Tumor-related epilepsy: epidemiology, pathogenesis and management

Dillon Y. Chen, Clark C. Chen, John R. Crawford, Sonya G. Wang

Research output: Contribution to journalReview articlepeer-review

60 Scopus citations


Introduction: Seizure is a common comorbidity in patients with brain tumor. It may be the presenting symptom or develop after the tumor diagnosis. The underlying pathophysiology of brain tumor-related epilepsy remains poorly understood. Methods: A comprehensive literature review of Pubmed English articles from 1980–2017 was performed to summarize current knowledge and treatment options of brain tumor-related epilepsy. Results: Multiple factors have been found to contribute to tumor-related epilepsy, including tumor type, speed of tumor growth, location, and tumor burden. The underlying pathogenesis of epilepsy is not clear but perturbations in the peri-tumoral regions, both structural and cellular communications, have been implicated. Conclusions: Surgical and medical treatments of tumor-related epilepsy remain challenging as additional factors such as the extent of surgical resection, interactions with tumor-related oncological treatments and anti-epileptic medication related side effects need to be considered.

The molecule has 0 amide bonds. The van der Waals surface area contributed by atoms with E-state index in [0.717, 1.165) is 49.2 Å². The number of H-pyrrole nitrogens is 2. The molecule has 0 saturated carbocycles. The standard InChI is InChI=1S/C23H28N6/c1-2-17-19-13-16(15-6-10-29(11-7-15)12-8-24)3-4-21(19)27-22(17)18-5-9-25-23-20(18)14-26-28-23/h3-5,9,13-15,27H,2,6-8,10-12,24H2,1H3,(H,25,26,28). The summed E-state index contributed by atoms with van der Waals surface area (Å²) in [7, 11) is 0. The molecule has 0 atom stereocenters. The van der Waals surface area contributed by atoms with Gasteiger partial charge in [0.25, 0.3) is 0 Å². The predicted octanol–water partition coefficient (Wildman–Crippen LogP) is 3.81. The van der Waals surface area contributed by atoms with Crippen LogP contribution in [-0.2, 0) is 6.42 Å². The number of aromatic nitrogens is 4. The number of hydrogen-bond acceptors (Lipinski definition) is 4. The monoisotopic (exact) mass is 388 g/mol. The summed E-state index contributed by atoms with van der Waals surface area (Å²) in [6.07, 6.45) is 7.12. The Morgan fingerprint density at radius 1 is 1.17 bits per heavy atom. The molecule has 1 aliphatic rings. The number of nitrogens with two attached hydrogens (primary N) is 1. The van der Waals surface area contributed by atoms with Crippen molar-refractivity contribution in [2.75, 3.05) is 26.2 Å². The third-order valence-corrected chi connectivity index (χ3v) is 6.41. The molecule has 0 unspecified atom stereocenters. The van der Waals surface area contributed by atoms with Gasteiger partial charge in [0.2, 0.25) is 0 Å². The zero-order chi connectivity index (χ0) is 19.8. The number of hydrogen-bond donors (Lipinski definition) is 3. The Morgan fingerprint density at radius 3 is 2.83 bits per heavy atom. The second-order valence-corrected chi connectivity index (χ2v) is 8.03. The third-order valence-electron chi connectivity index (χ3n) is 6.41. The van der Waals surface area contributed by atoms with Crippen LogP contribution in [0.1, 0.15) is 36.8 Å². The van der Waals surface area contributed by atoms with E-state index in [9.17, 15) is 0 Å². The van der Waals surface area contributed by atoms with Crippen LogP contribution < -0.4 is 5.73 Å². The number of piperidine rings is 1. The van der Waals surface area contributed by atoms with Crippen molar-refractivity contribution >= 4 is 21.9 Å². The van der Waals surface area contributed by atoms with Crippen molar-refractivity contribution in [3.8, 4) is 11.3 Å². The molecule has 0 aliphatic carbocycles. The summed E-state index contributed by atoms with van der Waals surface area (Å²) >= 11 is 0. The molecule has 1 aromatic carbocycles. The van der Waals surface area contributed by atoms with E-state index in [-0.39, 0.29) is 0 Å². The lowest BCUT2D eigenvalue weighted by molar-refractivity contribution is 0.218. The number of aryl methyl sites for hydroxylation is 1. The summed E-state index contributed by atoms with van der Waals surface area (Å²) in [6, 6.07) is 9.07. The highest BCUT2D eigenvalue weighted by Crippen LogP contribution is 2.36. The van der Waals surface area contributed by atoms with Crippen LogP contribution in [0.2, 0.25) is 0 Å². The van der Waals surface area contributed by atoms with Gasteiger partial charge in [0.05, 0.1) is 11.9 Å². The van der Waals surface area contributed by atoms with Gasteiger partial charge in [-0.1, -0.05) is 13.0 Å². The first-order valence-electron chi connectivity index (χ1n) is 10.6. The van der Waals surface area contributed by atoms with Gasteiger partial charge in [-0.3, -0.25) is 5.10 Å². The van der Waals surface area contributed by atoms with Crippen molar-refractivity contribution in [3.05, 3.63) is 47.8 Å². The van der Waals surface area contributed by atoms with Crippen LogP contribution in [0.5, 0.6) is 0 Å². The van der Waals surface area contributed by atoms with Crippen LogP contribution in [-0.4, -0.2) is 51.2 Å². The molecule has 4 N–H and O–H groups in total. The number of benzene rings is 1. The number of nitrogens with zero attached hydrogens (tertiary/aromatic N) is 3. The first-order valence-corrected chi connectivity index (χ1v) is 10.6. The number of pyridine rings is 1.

Original languageEnglish (US)
Pages (from-to)13-21
Number of pages9
JournalJournal of neuro-oncology
Issue number1
StatePublished - Aug 1 2018

Bibliographical note

Publisher Copyright:
© 2018, Springer Science+Business Media, LLC, part of Springer Nature.


  • Anti-epileptics
  • Brain tumor
  • Epilepsy
  • Pathophysiology
  • Tumor-associated epilepsy


Dive into the research topics of 'Tumor-related epilepsy: epidemiology, pathogenesis and management'. Together they form a unique fingerprint.

Cite this